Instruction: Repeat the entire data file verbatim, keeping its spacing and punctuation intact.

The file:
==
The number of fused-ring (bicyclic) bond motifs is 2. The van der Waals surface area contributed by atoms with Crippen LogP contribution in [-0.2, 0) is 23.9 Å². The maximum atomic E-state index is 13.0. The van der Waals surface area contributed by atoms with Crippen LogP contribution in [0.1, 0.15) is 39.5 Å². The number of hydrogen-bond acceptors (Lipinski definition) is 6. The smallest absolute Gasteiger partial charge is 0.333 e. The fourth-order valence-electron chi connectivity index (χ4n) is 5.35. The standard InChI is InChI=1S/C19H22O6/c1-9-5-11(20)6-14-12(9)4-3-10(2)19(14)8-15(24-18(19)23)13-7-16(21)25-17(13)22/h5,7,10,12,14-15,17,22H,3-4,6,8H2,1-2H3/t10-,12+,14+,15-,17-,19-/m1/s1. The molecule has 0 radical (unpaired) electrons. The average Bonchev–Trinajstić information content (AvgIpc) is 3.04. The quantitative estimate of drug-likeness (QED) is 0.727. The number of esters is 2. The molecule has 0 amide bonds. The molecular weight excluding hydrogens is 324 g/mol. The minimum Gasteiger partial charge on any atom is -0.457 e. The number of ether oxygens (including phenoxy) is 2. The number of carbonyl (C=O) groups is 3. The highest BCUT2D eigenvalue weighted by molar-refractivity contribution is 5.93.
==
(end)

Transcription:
The number of fused-ring (bicyclic) bond motifs is 2. The van der Waals surface area contributed by atoms with Crippen LogP contribution in [-0.2, 0) is 23.9 Å². The maximum atomic E-state index is 13.0. The van der Waals surface area contributed by atoms with Crippen LogP contribution in [0.1, 0.15) is 39.5 Å². The number of hydrogen-bond acceptors (Lipinski definition) is 6. The smallest absolute Gasteiger partial charge is 0.333 e. The fourth-order valence-electron chi connectivity index (χ4n) is 5.35. The standard InChI is InChI=1S/C19H22O6/c1-9-5-11(20)6-14-12(9)4-3-10(2)19(14)8-15(24-18(19)23)13-7-16(21)25-17(13)22/h5,7,10,12,14-15,17,22H,3-4,6,8H2,1-2H3/t10-,12+,14+,15-,17-,19-/m1/s1. The molecule has 0 radical (unpaired) electrons. The average Bonchev–Trinajstić information content (AvgIpc) is 3.04. The quantitative estimate of drug-likeness (QED) is 0.727. The number of esters is 2. The molecule has 0 amide bonds. The molecular weight excluding hydrogens is 324 g/mol. The minimum Gasteiger partial charge on any atom is -0.457 e. The number of ether oxygens (including phenoxy) is 2. The number of carbonyl (C=O) groups is 3. The highest BCUT2D eigenvalue weighted by molar-refractivity contribution is 5.93.